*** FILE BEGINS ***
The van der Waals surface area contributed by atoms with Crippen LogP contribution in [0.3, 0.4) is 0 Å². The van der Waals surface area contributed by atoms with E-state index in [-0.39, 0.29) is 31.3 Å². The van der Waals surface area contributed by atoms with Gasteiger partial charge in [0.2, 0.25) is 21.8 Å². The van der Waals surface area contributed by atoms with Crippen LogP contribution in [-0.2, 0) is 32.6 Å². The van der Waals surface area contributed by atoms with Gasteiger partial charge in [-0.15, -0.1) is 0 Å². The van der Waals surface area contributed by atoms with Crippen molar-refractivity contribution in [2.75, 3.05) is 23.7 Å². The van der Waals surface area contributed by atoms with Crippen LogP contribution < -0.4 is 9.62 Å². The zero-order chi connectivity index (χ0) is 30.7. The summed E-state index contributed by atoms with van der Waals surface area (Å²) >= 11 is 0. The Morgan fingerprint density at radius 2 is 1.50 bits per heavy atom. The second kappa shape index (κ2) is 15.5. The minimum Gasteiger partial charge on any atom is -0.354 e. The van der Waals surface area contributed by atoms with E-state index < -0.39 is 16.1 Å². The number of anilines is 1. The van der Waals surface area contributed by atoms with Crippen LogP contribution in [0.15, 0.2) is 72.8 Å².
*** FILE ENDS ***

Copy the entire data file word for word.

The van der Waals surface area contributed by atoms with Crippen LogP contribution in [0.3, 0.4) is 0 Å². The van der Waals surface area contributed by atoms with E-state index in [-0.39, 0.29) is 31.3 Å². The van der Waals surface area contributed by atoms with Gasteiger partial charge in [0.2, 0.25) is 21.8 Å². The van der Waals surface area contributed by atoms with Crippen LogP contribution in [-0.2, 0) is 32.6 Å². The van der Waals surface area contributed by atoms with Gasteiger partial charge in [-0.15, -0.1) is 0 Å². The van der Waals surface area contributed by atoms with Crippen molar-refractivity contribution in [2.75, 3.05) is 23.7 Å². The van der Waals surface area contributed by atoms with Crippen LogP contribution < -0.4 is 9.62 Å². The zero-order chi connectivity index (χ0) is 30.7. The summed E-state index contributed by atoms with van der Waals surface area (Å²) >= 11 is 0. The Morgan fingerprint density at radius 2 is 1.50 bits per heavy atom. The second kappa shape index (κ2) is 15.5. The minimum Gasteiger partial charge on any atom is -0.354 e. The van der Waals surface area contributed by atoms with E-state index < -0.39 is 16.1 Å². The number of anilines is 1. The van der Waals surface area contributed by atoms with Crippen LogP contribution in [0.15, 0.2) is 72.8 Å².